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Module 4: Biomes of the World (Part-III)

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Presentation on theme: "Module 4: Biomes of the World (Part-III)"— Presentation transcript:

1 Module 4: Biomes of the World (Part-III)

2 Biodiversity Hotspots

3 Diversity rich areas in the world
Tropical rain forests Coral reefs Large tropical lakes…fishes…isolated productive habitat Deep sea…..age and stability Tropical shrublands Tropical grasslands Deserts Temperate shrublands

4 Diversity rich areas in the world
Marine systems contain 28 of 33 existing animal phyla 13 of these phyla are present only in marine environment

5 Biodiversity Hotspots

6 Biodiversity hotspots
The 34 biodiversity hotspots contain: at least 150,000 plant species as endemics, 50 percent of the world’s total. 29 percent of the world's freshwater fish species In only 2.3 percent of the planet's land area

7 What are these hotspots?
Qualifying factors for hotspot designation: Regions harbouring a great diversity of endemic species Must have at least 1,500 endemic species (0.5% of the global total) Significantly impacted and influenced by human activities Must have lost at least 70% of its original habitat

8 Why hotspots rich in endemism?
Isolation over long period of geologic time Island Benign environments Tropical and Mediterranean Topographically diverse Mountains Benign environments + varied topography + isolated for long geological time Presence of species not present anywhere else

9 Why hotspots rich in endemism?
Isolation of hotspots: Tropical island archepelagos Caribbean island Philippines Large island Caledonia Combination of both Sundaland Continental islands Isolation by surrounded deserts, mountains, seas Indo-Burma, Western Ghats Landlocked islands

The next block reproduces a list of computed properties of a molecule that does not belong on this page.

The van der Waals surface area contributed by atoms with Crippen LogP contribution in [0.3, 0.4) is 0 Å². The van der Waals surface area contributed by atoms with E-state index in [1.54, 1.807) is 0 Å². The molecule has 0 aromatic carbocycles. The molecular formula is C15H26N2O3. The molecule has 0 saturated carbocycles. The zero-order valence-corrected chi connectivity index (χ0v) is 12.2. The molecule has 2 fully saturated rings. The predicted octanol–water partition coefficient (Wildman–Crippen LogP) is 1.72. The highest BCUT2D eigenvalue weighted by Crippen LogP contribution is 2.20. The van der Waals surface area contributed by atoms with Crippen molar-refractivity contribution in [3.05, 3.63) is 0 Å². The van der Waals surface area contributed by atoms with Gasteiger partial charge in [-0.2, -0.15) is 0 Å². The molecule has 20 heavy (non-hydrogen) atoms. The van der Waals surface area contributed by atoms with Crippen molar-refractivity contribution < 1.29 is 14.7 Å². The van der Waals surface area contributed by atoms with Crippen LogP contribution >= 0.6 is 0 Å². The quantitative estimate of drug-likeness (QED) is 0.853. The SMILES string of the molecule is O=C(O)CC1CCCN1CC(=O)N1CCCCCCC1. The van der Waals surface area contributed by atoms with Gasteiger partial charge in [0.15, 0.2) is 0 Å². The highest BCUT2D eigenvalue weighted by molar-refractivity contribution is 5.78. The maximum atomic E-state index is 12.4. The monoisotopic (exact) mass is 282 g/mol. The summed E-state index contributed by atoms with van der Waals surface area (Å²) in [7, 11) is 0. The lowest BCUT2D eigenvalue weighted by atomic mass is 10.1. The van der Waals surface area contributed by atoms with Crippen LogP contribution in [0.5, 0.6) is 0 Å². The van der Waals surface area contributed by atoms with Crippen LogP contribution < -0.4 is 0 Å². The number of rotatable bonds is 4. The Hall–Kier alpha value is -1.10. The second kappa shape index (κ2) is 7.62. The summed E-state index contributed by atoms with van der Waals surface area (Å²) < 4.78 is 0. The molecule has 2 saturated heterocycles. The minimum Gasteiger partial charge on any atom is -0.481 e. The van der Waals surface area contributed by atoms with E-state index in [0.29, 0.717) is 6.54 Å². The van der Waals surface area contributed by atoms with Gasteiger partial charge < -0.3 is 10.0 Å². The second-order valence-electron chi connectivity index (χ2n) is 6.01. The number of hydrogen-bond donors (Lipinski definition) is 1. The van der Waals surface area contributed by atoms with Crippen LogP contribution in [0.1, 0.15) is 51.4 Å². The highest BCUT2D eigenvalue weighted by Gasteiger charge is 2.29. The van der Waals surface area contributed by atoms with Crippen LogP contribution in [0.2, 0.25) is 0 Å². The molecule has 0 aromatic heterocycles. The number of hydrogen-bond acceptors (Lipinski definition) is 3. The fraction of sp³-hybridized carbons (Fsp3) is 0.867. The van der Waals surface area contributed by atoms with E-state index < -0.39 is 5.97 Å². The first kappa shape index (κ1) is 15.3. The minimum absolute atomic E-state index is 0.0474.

10 Threats to hotspots Fragile ecosystems Loss of habitat:
Physical restriction of species No other population of the same species… extinction Species not prepared to compete with the exotics

11 Hottest of the hotspots
Madagascar & Indian Ocean Islands Philippines Sundaland Atlantic Forest Caribbean Indo-Burma Western Ghats & Sri Lanka Eastern Arc Mountains & Coastal Forests

12 Madagascar & Indian Ocean Islands 11,600 3.9 Philippines 6,091 2
Hotspot Endemic plants Endemics as a Percentage of World Total Madagascar & Indian Ocean Islands 11,600 3.9 Philippines 6,091 2 Tropical Andes 15,000 5 Southwest Australia 2948 1 Mediterranean Basin 11,700 Indo-Burma 7,000 2.3 Western Ghats & Sri Lanka 3,049 Himalayas 3,160 1.1

13 References Campbell, N.A Biology, 4th Edition. The Benjamin/Cummings Publishing Company, Inc., Menlo Park, California. Large Marine Ecosystems of the World Ecoregions of the World by WWF Hotspots in Context Norman Myers, Russell A. Mittermeier, Cristina G. Mittermeier, Gustavo A. B. da Fonseca & Jennifer Ken Biodiversity hotspots for conservation priorities. NATURE | VOL 403 | 24 FEBRUARY 2000. Roberts, et al Marine biodiversity hotspots and conservation priorities for tropical reefs. Science 295, Maps and resources: World Atlas on Biodiversity World Mangrove Atlas

14 Food for Thought -Which aspects of the biodiversity hotspot concept do you consider the most relevant for the conservation of marine and coastal sites? - Do you see any risk involved in using this concept for prioritizing conservation at global and national level? - Some areas harbor higher species richness than others – why is that so? Do you see ways of enhancing species richness in threatened or degraded areas? A difficult decision: imagine you were responsible for the management of your site: would you rather invest the restricted funds available in the maintenance / restoration of singular habitats and endemic species, or would you concentrate on broader conservation and outreach strategies? Think about your reasons – and potential strategies for covering both aspects.

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